However, Turner has shown that his abilities on the diamond and his character in the clubhouse still make him a valuable member of the Dodgers team moving forward. As such, the two parties should ultimately come to an agreement on an extension to keep him in Chavez Ravine.
What does an extension look like between the Dodgers and Justin Turner?
Justin Turner will make $20 million in the final year of the extension he signed in 2016. According to Spotrac, that would rank him 42nd in baseball in terms of individual yearly salary in 2020. That doesn’t fall too far away from his ranking in regards to overall fWAR for the 2019 season (54th). Likewise, FanGraphs has figured that Turner has never had a value rating (when converting fWAR to actual dollars) below $25 million since joining the team in 2014.
In other words, the Dodgers have gotten much more value out of Turner over his six seasons in Los Angeles than they’ve had to pay him.
That still leaves the question as to what an extension should look like for one of the most valuable players on the team, albeit an aging one. To really dig into that, maybe we need to compare Turner to a former Dodger.
When the Texas Rangers and Adrian Beltre signed a two-year extension in 2016, it was to effectively to ensure that he finished his career in a Rangers uniform. At the time, they agreed to an $18 million annual salary for his age 37 and 38 years.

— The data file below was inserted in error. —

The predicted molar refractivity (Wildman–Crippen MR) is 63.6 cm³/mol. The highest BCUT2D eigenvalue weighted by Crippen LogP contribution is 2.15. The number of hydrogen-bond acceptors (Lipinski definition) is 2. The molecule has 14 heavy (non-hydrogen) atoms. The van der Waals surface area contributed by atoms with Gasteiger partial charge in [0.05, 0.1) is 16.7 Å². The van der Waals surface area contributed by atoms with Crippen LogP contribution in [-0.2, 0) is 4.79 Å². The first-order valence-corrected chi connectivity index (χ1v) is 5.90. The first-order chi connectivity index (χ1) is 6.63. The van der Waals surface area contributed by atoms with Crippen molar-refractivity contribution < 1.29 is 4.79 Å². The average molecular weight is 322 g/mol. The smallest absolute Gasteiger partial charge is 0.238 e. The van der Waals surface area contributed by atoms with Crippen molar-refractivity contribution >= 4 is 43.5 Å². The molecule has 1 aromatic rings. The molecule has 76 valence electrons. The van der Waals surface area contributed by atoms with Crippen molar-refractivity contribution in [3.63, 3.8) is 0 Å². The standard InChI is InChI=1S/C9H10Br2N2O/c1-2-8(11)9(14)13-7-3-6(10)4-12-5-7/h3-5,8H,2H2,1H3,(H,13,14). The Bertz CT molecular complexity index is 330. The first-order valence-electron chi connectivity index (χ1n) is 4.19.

Turner will be a full year younger than Beltre when his deal comes around, but it provides an interesting framework for comparison. Beltre gave Texas only $31.5 million worth of value over that final two-year span, but he had also been worth well north of his salary in the years prior. Turner hasn’t represented the overall value of Beltre heading into his contract, but his age and health history also plays a factor here.
By signing Turner to a two-year deal (perhaps even with a mutual option year), at the current rate of $20 million per season, would likely still return value to the Dodgers. It would also represent a solid reward for a player that has become synonymous with the current team’s success.
The deal makes sense to Los Angeles on a few other points as well. The free agent class of third baseman in 2021 lacks any viable options and while trade options like Nolan Arrenado are likely available, the Dodgers aren’t apt to part with the trade package required to land him, let alone from a division rival. Likewise, the team’s top prospect at the position, Kody Hoese, just finished his first season of professional baseball at High-A. Even as a former college player and the potential of an accelerated climb through the minors, he isn’t likely to be MLB-ready for at least two seasons at the earliest.
The two-year deal route makes the most sense from a Dodgers’ standpoint, and the third-year option gives the team flexibility if Hoese takes longer to develop or if Turner’s production warrants a third season.
It’s a win-win for both parties and keeps one Dodger Faithful’s favorites in town for the foreseeable future.